How Universal Basic Income Can Worsen Wealth Inequality, and Potential Fixes
Without balancing the budget, giving people money could make the wealth inequality worse from its already unacceptably high levels
Universal Basic Income (UBI) is a proposal to address multiple social and economic problems plaguing modern societies. The main advantage of the UBI concept is that the money is paid in cash and comes with no strings attached on who receives it or how they can spend it. Unlike traditional welfare schemes that require means-testing to determine eligibility, everyone qualifies for UBI to do whatever they wish to do with the money.
Neither policy formulation nor its implementation can ever be perfect in terms of its effectiveness, efficiency and fairness. The UBI will be no different with its owns challenges. The fears of negative consequences are plenty. Some feel that giving free money will make people lazy or encourage them to stop working. None of these concerns have basis in strong empirical evidence, however. Some pilot studies (e.g., done in Finland) suggests no such outcome. In fact, while the Finland work reported that no “revolutionary” outcome in terms of employability from giving away free cash, it improved recipients’ mental health. Since the free cash helps people meet their essential needs without significant worry or stress, they have more ‘brain energy’ to spend on productive uses for improving/upskilling themselves rather than stressing out where their next meal will come from.
Nonetheless, the whole UBI program will require loads of money. For example, paying each citizen (or say resident) in the USA $15,000 every year will require $15 billion for every million people. So, serving 260 million (adult population of the USA) under UBI will require nearly $4 trillion every year. So, the obvious question is: do we have to pay for it? If so, who is going to pay for it and how are we going to collect it?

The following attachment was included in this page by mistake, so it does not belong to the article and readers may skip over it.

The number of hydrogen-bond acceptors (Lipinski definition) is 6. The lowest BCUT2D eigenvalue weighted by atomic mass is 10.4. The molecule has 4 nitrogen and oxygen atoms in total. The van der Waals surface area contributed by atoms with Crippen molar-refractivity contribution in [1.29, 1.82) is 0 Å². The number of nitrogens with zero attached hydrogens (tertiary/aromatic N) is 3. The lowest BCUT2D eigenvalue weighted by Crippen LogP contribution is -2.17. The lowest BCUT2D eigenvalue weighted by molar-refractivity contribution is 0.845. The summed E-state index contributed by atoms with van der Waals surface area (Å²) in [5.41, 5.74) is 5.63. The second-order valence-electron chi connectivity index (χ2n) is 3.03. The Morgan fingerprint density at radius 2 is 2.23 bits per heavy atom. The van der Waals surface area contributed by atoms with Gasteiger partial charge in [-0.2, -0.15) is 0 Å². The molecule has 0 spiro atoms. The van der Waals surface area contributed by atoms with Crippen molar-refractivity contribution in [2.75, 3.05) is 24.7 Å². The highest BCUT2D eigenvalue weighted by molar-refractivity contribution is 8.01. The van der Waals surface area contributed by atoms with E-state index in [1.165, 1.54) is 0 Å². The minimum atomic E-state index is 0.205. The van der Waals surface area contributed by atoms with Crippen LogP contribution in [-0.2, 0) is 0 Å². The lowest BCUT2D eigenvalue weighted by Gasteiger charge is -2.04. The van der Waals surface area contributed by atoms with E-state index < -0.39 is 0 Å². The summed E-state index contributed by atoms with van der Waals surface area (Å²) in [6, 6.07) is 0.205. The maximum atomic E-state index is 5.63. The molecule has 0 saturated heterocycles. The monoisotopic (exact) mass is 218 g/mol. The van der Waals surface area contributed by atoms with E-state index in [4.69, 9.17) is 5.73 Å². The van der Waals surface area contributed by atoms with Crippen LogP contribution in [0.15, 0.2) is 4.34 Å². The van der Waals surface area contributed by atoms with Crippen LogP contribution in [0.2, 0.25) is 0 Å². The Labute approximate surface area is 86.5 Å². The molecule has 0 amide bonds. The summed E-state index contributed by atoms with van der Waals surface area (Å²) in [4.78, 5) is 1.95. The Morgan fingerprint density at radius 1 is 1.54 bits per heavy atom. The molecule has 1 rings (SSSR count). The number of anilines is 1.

The purpose of this blog is not to discuss the socioeconomic implications of UBI at individual or micro-level. The blog rather presents a possible macroeconomic impact that will intensify the socioeconomic disparities, an undesirable outcome the policy aiming to rectify the very issue. The rest of the blog explores some of the macroeconomic consequences and potential ways of fixing them to make UBI work better.
Why can we just print the money?
Some suggests that government has authority to create money without balancing the budget. The basic tenet of Modern Monetary Theory (MMT) is that the government deficit does not matter, as advocated by Stephanie Kelton in her quite popular book “Deficit Myth”. According to the author, the Federal Reserve, on behalf of the US government, can print unlimited amount of money and give it to the government for free to spend as the policy makers wish. In fact, even if the Fed charged an interest rate, that should not be a problem. The Fed is legally obligated to return the interest earned back to the government, which essentially makes the impact of any interest rate meaningless. So, $4 trillion can readily come from simply printing money without raising taxes. While this is practically true and I also strongly support unlimited spending — especially for building physical infrastructure and renewable energy systems — I disagree that there are no negative consequences.
One common criticism is risks of hyperinflation. I partially agree with the critics, who point out several concerns (e.g. trade imbalance), including the fact that large amounts of money in a society will lead to inflation. We are already aware of the on-going inflation problem partly driven by stimulus money. The stimulus boosted the demand when the supply was already under pressure from many constraints, leading to a classic supply-demand mismatch. Imagine what would happen if every more money was injected into the economy as stimulus checks every year.